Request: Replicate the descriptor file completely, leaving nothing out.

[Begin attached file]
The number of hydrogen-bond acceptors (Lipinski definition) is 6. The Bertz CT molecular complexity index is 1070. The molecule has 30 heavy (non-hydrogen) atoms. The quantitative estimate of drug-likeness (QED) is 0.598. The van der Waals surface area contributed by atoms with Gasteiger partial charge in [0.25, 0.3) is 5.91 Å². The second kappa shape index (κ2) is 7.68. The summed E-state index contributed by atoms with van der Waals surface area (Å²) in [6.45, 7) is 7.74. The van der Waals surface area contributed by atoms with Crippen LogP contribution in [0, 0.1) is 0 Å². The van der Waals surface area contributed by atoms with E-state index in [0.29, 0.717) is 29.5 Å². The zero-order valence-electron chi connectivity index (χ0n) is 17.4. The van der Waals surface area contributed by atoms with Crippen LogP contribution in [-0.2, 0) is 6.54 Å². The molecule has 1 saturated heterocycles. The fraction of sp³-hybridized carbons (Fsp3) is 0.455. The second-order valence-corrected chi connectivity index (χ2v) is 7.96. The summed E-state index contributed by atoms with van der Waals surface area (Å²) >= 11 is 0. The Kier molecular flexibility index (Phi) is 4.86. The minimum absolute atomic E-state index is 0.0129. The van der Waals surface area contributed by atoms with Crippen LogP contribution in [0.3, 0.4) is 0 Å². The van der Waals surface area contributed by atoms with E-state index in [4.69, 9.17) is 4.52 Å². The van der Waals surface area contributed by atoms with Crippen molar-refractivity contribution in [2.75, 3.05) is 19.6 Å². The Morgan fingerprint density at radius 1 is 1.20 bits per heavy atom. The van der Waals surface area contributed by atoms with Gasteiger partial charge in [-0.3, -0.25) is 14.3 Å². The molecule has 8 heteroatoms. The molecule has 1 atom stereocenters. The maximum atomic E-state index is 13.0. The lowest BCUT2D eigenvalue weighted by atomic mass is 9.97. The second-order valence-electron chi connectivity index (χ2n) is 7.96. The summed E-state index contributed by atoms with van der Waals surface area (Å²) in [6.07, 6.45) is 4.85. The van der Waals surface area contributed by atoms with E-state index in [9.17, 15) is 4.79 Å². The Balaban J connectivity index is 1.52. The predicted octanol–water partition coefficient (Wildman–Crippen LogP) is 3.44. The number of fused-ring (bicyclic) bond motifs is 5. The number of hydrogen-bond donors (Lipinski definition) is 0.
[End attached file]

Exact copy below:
The number of hydrogen-bond acceptors (Lipinski definition) is 6. The Bertz CT molecular complexity index is 1070. The molecule has 30 heavy (non-hydrogen) atoms. The quantitative estimate of drug-likeness (QED) is 0.598. The van der Waals surface area contributed by atoms with Gasteiger partial charge in [0.25, 0.3) is 5.91 Å². The second kappa shape index (κ2) is 7.68. The summed E-state index contributed by atoms with van der Waals surface area (Å²) in [6.45, 7) is 7.74. The van der Waals surface area contributed by atoms with Crippen LogP contribution in [0, 0.1) is 0 Å². The van der Waals surface area contributed by atoms with E-state index in [0.29, 0.717) is 29.5 Å². The zero-order valence-electron chi connectivity index (χ0n) is 17.4. The van der Waals surface area contributed by atoms with Crippen LogP contribution in [-0.2, 0) is 6.54 Å². The molecule has 1 saturated heterocycles. The fraction of sp³-hybridized carbons (Fsp3) is 0.455. The second-order valence-corrected chi connectivity index (χ2v) is 7.96. The summed E-state index contributed by atoms with van der Waals surface area (Å²) >= 11 is 0. The Kier molecular flexibility index (Phi) is 4.86. The minimum absolute atomic E-state index is 0.0129. The van der Waals surface area contributed by atoms with Crippen LogP contribution in [0.3, 0.4) is 0 Å². The van der Waals surface area contributed by atoms with E-state index in [4.69, 9.17) is 4.52 Å². The van der Waals surface area contributed by atoms with Crippen molar-refractivity contribution in [2.75, 3.05) is 19.6 Å². The Morgan fingerprint density at radius 1 is 1.20 bits per heavy atom. The van der Waals surface area contributed by atoms with Gasteiger partial charge in [-0.3, -0.25) is 14.3 Å². The molecule has 8 heteroatoms. The molecule has 1 atom stereocenters. The maximum atomic E-state index is 13.0. The lowest BCUT2D eigenvalue weighted by atomic mass is 9.97. The second-order valence-electron chi connectivity index (χ2n) is 7.96. The summed E-state index contributed by atoms with van der Waals surface area (Å²) in [6.07, 6.45) is 4.85. The van der Waals surface area contributed by atoms with E-state index in [9.17, 15) is 4.79 Å². The Balaban J connectivity index is 1.52. The predicted octanol–water partition coefficient (Wildman–Crippen LogP) is 3.44. The number of fused-ring (bicyclic) bond motifs is 5. The number of hydrogen-bond donors (Lipinski definition) is 0.